Forthcoming in December 2023
A dazzling selection of more than one hundred poems that trace the development of Durs Grünbein’s work over the past two decades.
Born in Dresden in 1962, Durs Grünbein is the most significant and successful poet of his generation in Germany. Since 1988, when the then-twenty-five-year-old burst onto the scene with his poetry collection Grauzone morgens—a mordant reckoning with the East Germany he grew up in—Grünbein has published more than thirty books of poetry and prose, which have been translated into dozens of languages.
In 2005 the volume Ashes for Breakfast introduced Grünbein to English-language readers for the first time by sampling poetry from his first four collections. Psyche Running picks up where that volume left off and offers a selection of poems from his nine subsequent collections, which shows how Grünbein has developed from his ironic take on the classical into an elegiac exploration of history through dream fragments and poems with a haunting existential unease.
‘Nothing affords me more pleasure, as an enthusiast of poetry and the art of translation, than to come across both at their most accomplished, passionate, intelligent, thought-provoking, and world-creating. The meeting, or rather blending, of the minds we get to witness in Karen Leeder’s translations of Durs Grünbein’s poetry does not only offer us a sheer cross-cultural cornucopia rife with wistfulness, joy, pain, and meditative relief, but it also allows us to be addressed by one of the greatest and most singular wordsmiths alive through the English mask of one of the premier translators of poetry at the present time.’—Michael Eskin, writer, translator, and member of the American Academy of Poets.
‘Over the course of this expansive new volume Psyche Running, Grünbein’s eloquent, witty, metaphysical and highly formal poetry mellows to new reaches of wisdom and melancholy. His work is always a joy to read, but it rises to unforgettable magnificence in his long sequences about his home town Dresden—these works will be read and wept over long after the city’s scars are covered up. In Grünbein’s work there is a wry acknowledgement that the verbal legerdemain and virtuosity he draws on are in themselves features of a past long buried. Karen Leeder’s translations match Grünbein’s dexterity and playfulness, they themselves extend the potential of English-language poetics, and show us how we might simultaneously mourn and disown a legacy, whilst revelling in its splendour.’—Sasha Dugdale, poet, dramatist and translator and author of Joy (2017) and Deformations (2020).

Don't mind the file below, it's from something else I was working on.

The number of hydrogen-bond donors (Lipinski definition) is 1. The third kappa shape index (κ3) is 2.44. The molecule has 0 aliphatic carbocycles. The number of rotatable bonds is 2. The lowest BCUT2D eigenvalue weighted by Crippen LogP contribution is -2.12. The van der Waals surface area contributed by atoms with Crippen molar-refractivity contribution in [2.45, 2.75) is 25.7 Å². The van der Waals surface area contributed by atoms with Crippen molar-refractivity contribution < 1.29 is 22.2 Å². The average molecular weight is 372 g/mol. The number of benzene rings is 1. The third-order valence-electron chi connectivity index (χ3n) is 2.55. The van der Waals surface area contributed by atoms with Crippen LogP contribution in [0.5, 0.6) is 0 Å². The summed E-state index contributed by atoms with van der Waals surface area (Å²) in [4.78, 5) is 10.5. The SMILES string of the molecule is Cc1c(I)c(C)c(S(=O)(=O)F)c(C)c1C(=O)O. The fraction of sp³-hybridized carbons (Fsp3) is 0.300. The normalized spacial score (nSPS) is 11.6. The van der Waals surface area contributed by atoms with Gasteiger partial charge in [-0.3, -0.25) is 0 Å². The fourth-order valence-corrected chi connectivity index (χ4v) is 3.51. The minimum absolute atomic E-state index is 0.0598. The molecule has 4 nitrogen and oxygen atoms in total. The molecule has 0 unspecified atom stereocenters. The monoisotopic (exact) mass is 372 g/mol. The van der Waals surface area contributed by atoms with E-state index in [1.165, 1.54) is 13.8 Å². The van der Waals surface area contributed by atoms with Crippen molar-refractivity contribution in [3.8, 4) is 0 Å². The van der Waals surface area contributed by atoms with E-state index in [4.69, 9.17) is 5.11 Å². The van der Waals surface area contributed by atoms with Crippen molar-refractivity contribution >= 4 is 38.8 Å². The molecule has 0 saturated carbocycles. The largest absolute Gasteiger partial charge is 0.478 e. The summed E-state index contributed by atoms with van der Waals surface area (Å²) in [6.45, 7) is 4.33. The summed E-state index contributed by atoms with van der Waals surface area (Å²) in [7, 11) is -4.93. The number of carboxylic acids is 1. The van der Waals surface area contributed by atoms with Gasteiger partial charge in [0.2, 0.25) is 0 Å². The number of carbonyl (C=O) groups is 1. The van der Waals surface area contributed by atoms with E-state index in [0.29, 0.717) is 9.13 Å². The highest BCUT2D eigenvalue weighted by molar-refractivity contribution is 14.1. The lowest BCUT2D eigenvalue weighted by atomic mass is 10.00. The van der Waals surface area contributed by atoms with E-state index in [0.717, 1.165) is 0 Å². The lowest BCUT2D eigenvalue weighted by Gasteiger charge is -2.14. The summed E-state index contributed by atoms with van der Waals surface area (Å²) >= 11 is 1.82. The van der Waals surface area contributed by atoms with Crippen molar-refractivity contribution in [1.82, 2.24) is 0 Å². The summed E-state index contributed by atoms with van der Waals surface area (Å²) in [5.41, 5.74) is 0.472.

‘Meditative, and yet surprising; lyrical and yet sweeping, this is the poetry of deep cultural knowledge and yet also one that impresses with its lasting emotive undertow. In the end, for me Grunbein's is the poetry that is in conversation with time itself: not so much its passage, but its ongoingness [ . . . ] Without a question, Grunbein is (and has been for quite some time) a major European poet. But what does that mean? In this time when loud proclamations fill the room (and spinal cord) with endless noise, when dictatorships pop up in country after country, when lyricism is on the wane in favor of the rhetorical directness, it is a relief, and a delight and a salve to know that among us sings (and whispers, and dictates, and searches) the voice of a poet who believes, despite everything, that “something shimmers, fine as gossamer, sparkles in the light”. And, despite history, poetry lives. Here in Karen Leeder’s terrific translations, we are lucky to behold an overview of Grunbein’s work of the last seventeen years.’—Ilya Kaminsky, author of Deaf Republic and Dancing in Odessa.
‘In the world of Durs Grünbein’s poems, myth erupts into history and history into myth and the present is cluttered with the eloquent debris of a deep past. Intelligent, learned, passionate and humane, this is the best poetry being written in Germany today.’—Professor Christopher Clark, Regius Professor of History, University of Cambridge.
Praise for Durs Grünbein’s Porcelain, also translated by Karen Leeder:
‘We were miraculously unanimous in our selection of Porcelain. Reading Karen Leeder’s translation felt like experiencing a genius collaboration between peers, it is simply stunning work that I would encourage everyone to read.’—Judges of Schlegel-Tieck Prize 2021.